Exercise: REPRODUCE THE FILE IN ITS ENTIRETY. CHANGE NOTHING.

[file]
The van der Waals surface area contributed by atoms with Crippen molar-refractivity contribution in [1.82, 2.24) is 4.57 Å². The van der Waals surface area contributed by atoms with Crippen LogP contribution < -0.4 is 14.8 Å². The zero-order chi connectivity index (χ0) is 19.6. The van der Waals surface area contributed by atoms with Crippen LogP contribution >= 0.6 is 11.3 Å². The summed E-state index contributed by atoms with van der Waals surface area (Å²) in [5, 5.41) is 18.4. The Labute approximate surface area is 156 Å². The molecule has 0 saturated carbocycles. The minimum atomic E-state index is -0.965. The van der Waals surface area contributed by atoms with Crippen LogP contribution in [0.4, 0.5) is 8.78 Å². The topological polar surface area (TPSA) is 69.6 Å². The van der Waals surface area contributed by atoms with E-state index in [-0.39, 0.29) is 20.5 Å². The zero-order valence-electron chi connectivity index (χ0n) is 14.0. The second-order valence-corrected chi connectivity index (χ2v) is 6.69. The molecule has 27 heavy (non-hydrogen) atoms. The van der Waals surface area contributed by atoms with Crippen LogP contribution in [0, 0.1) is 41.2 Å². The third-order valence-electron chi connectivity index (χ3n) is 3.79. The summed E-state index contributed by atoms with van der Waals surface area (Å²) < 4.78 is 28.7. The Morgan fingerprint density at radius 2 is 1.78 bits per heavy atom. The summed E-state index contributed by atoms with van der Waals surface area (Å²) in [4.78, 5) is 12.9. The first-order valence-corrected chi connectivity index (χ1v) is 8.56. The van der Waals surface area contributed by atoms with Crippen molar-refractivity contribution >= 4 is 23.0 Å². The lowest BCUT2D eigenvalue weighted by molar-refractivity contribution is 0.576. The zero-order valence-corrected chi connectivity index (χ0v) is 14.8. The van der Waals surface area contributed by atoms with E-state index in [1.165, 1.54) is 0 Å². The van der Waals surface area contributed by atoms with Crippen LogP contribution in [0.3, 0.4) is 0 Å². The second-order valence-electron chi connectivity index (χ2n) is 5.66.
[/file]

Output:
The van der Waals surface area contributed by atoms with Crippen molar-refractivity contribution in [1.82, 2.24) is 4.57 Å². The van der Waals surface area contributed by atoms with Crippen LogP contribution < -0.4 is 14.8 Å². The zero-order chi connectivity index (χ0) is 19.6. The van der Waals surface area contributed by atoms with Crippen LogP contribution >= 0.6 is 11.3 Å². The summed E-state index contributed by atoms with van der Waals surface area (Å²) in [5, 5.41) is 18.4. The Labute approximate surface area is 156 Å². The molecule has 0 saturated carbocycles. The minimum atomic E-state index is -0.965. The van der Waals surface area contributed by atoms with Crippen LogP contribution in [0.4, 0.5) is 8.78 Å². The topological polar surface area (TPSA) is 69.6 Å². The van der Waals surface area contributed by atoms with E-state index in [-0.39, 0.29) is 20.5 Å². The zero-order valence-electron chi connectivity index (χ0n) is 14.0. The second-order valence-corrected chi connectivity index (χ2v) is 6.69. The molecule has 27 heavy (non-hydrogen) atoms. The van der Waals surface area contributed by atoms with Crippen LogP contribution in [0, 0.1) is 41.2 Å². The third-order valence-electron chi connectivity index (χ3n) is 3.79. The summed E-state index contributed by atoms with van der Waals surface area (Å²) < 4.78 is 28.7. The Morgan fingerprint density at radius 2 is 1.78 bits per heavy atom. The summed E-state index contributed by atoms with van der Waals surface area (Å²) in [4.78, 5) is 12.9. The first-order valence-corrected chi connectivity index (χ1v) is 8.56. The van der Waals surface area contributed by atoms with Crippen molar-refractivity contribution >= 4 is 23.0 Å². The lowest BCUT2D eigenvalue weighted by molar-refractivity contribution is 0.576. The zero-order valence-corrected chi connectivity index (χ0v) is 14.8. The van der Waals surface area contributed by atoms with E-state index in [1.165, 1.54) is 0 Å². The van der Waals surface area contributed by atoms with Crippen LogP contribution in [0.3, 0.4) is 0 Å². The second-order valence-electron chi connectivity index (χ2n) is 5.66.